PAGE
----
Who invented Braille?

Knowledge is Light

Who invented Braille?

Maulana Gulfaraz Attari Madani

Reading was once something only afforded to the sighted. The blind had no such way to go about this. However, with the invention of Braille came the opportunity for them to read and write. This consists of six dots embossed onto paper in various ways, enabling the blind to easily read and write. Louis Braille, a blind Frenchman, presented this to the world in 1835, which is why this system was named after him.

Having said this, Muslim scientists and thinkers have had a wide host of their inventions and discoveries falsely attributed to others by the West. The latter then presented them as their own. Similarly, the impression given is that Braille was invented by Louis Braille in 1835, yet it was actually invented by a anbalī scholar named Zayn al-Dīn al-Āmidī رَحْمَةُ الـلّٰـهِ عَـلَيْه.

The famous Egyptian philologist Amad Zakī Pāshā writes, “The first to pioneer a Braille-like system for writing was Zayn al-Dīn Āmidī. He invented this in 7 AH [13 CE]. Louis Braille merely took this system and presented it to the world in the 19th century.”[1] Hence, we come to know that this system was invented by a Muslim scholar, with the modern-day Braille being an advanced form of it.

Here we shall detail further information about the inventor, enhancing the reader’s knowledge pertaining to his life. His full name was Ali Bin Aḥmad Bin Yusuf Bin Khiḍr, whereas “Zayn al-Dīn” was his agnomen. His family hailed from the city of Diyarbakir, formerly known as Amid, which is where he got the demonym “Āmidī” from. He spent a large portion of his life in Baghdad; it is also here that he passed away.

Khayr al-Dīn al-Zirikli said, “He was the first to develop a reading system based upon embossed letters.” Zayn al-Dīn was a veracious and renowned anbalī scholar and reformer. He lost his eyesight at a young age, yet he was intelligent and astute. He was expertly skilled in dream interpretation and spoke Farsi, Turkish, Italian, and many other languages. By profession, he was a bookseller and gathered a large collection of them.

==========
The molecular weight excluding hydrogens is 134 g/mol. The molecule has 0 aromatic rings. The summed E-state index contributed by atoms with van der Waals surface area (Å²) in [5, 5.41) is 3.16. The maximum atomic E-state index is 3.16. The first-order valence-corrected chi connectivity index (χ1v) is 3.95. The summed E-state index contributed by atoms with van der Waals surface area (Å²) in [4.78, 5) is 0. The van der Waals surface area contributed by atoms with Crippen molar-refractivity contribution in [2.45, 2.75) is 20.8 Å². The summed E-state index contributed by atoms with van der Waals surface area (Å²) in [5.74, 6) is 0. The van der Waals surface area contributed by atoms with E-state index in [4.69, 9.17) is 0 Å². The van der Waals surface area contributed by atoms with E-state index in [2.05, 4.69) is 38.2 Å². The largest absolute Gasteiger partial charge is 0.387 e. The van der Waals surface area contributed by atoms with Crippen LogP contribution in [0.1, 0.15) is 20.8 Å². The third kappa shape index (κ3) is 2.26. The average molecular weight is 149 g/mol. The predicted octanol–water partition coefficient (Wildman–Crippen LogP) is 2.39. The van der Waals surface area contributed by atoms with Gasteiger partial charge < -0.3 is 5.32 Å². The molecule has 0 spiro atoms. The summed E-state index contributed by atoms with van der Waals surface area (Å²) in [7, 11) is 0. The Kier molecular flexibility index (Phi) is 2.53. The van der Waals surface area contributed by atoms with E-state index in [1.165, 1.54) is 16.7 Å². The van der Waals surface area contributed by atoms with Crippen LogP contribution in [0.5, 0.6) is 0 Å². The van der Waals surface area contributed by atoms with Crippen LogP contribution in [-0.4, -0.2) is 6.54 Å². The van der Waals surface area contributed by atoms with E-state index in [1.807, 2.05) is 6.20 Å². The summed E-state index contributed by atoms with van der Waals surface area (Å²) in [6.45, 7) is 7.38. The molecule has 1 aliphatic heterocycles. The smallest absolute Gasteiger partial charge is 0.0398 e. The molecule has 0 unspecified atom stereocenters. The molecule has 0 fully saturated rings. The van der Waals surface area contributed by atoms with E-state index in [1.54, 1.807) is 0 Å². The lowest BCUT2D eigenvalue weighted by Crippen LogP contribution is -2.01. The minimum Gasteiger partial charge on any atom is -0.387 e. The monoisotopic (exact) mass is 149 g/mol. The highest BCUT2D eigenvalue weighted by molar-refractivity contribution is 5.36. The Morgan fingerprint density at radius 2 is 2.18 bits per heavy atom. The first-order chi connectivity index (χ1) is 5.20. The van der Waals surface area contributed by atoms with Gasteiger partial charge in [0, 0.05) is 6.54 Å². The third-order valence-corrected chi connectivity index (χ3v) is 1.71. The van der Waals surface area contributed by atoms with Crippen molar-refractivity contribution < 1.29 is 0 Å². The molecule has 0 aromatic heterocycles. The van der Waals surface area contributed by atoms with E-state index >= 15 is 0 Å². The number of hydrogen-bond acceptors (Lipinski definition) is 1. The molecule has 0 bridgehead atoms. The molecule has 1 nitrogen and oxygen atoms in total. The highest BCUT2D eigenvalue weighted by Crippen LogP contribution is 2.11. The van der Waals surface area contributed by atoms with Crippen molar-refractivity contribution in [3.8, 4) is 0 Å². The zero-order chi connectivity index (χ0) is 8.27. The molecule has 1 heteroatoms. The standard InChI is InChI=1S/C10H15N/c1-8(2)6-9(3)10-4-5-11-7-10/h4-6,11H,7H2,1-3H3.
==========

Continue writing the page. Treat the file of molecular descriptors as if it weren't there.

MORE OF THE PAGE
Because he was blind, he would wrap a book in paper whenever he bought one. He would then formulate some letters from it, determining its price through the Abjad numerals (ḥisāb al-jummal). He would then stick these letters to the book’s title page, followed by sticking another paper upon the letters with the intention of preserving them. In case of forgetting the price of a book, he would scroll his hand over the letters formed using said paper and know of its price. He also penned many works, such as “جَوَاہِرُالتَّبْصِیْر  فِی عِلْمِ التَّعْبِیْر”.[2]

[1] Al-Mujallad al-Sādis min Majallat al-Muqtabas, Baḥth Amad Zakī Pāshā

[2] Al-Durar al-Kāminah, vol. 3, p. 21; al-Aʿlām li al-Zirikli, vol. 4, p. 257




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